The Athletic Trap: How College Sports Corrupted the Academy, by Howard L. Nixon II

John Harris on an analysis that advocates change in how universities manage sport programmes

June 26, 2014

I taught a module on governance in sport at a mid-major university in the US. There were a number of student-athletes on our Sport Administration programme who would sometimes need to miss classes to travel to a tournament. I mischievously asked how the coaches would feel if I requested that the student missed a practice session to spend time working on an assignment. The laughter clearly showed where classes sat in the grand scheme of things. This became the cue for referring to “athlete-students” rather than “student-athletes” as a means of discussing the governance of university sport.

While some of these young men and women enjoy a somewhat privileged existence for the four years of their university study, it is important to note that almost all athlete-students go on to a career in something other than professional sport. In The Athletic Trap, Howard Nixon draws on a lifetime of involvement in collegiate athletics to explore how sports programmes divert resources away from US universities’ academic mission. In particular, he is concerned with the programmes at so-called “Big Time Universities” in the US, and focuses largely on (American) football and men’s basketball. Some of these football matches are staged in front of 100,000-plus spectators, and television companies compete for the rights to screen the games. The coaches are often their universities’ highest-paid employees. As the rewards become bigger, there is a greater movement of teams between conferences and we see the same posturing and politicking that has become ever more visible in professional sport across the globe.

Nixon makes good use of a variety of media reports in presenting the narrative, and the sheer scale of the finances involved in this business are frequently cited to show why sport matters to universities. Strong athletics programmes and successful teams are believed to contribute to increased enrolments, better student morale and improved alumni engagement. Yet the reality is that only a few of these athletics departments make a profit and many are heavily subsidised by powerful boosters, the universities and their fee-paying students.

The Athletic Trap is underpinned by sociological analysis, but it might have been enhanced by wider reference to the sport management literature. Scholars have long discussed the unpaid labour of college athletes but few have critically assessed the unpaid labour of sport management students and others in related fields that service and support athletics programmes. In an increasingly crowded, competitive job market, there is ever-greater pressure for students to “volunteer” their time. In areas such as sport and event management, poor practical experiences directly related to their programme of study may actually turn students away from aspiring to a career in their chosen subject.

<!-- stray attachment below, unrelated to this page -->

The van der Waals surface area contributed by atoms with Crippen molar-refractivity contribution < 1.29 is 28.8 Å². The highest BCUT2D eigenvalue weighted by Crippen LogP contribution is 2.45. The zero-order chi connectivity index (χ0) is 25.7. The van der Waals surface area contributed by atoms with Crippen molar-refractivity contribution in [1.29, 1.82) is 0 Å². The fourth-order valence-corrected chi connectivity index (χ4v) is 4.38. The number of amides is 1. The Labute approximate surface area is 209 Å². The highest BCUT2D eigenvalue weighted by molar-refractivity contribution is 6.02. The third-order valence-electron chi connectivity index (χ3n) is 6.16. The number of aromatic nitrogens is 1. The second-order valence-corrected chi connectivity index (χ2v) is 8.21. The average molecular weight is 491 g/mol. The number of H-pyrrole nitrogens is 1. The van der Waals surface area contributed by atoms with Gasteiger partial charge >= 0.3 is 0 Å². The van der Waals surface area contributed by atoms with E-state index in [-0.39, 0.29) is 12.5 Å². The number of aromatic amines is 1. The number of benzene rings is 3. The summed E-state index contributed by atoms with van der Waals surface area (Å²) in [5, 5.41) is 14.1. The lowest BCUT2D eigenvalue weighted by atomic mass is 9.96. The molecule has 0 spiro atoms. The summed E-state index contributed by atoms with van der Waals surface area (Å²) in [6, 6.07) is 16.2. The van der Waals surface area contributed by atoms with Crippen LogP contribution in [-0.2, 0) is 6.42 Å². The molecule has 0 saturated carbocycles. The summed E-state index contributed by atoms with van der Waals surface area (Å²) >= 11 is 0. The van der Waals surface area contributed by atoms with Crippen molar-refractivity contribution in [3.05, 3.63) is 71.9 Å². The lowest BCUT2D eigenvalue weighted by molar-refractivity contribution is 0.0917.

Another area not discussed here is the internationalisation of collegiate sport and the increased migration of student-athletes into US universities from abroad. While this is less relevant to American football, it is much more so in sports such as basketball. Internationalisation is at the forefront of the work of many university presidents and the migration of students, athletes, coaches and academic staff is important to the changing landscape of international higher education.

The recent scandals relating to some of the US’ biggest football programmes offer Nixon an opportunity to focus on issues that have received limited academic attention to date. These stories clearly highlight the reality that star athletes, coaches and administrators are revered and protected. University leaders’ role in these scandals is shown to focus, in the main, on damage limitation rather than driving forward any change. This evidences the central polemic of Nixon’s thesis as to how college sport has corrupted the academy.

Nixon’s concluding observation is that the athletics trap is part illusion and part reality. He makes a powerful case for a revised structure that would allow student-athletes to compete in a variety of sports, while confining the highly commercialised version to a handful of institutions that could then openly acknowledge and facilitate professionalism in collegiate athletics. It is a vision many would support, but the prospect of ever being able to implement such significant change looks decidedly like a long shot.

The Athletic Trap: How College Sports Corrupted the Academy

By Howard L. Nixon II
Johns Hopkins University Press, 232pp, £19.50
ISBN 9781421411958 and 1965 (e-book)
Published 15 April 2014

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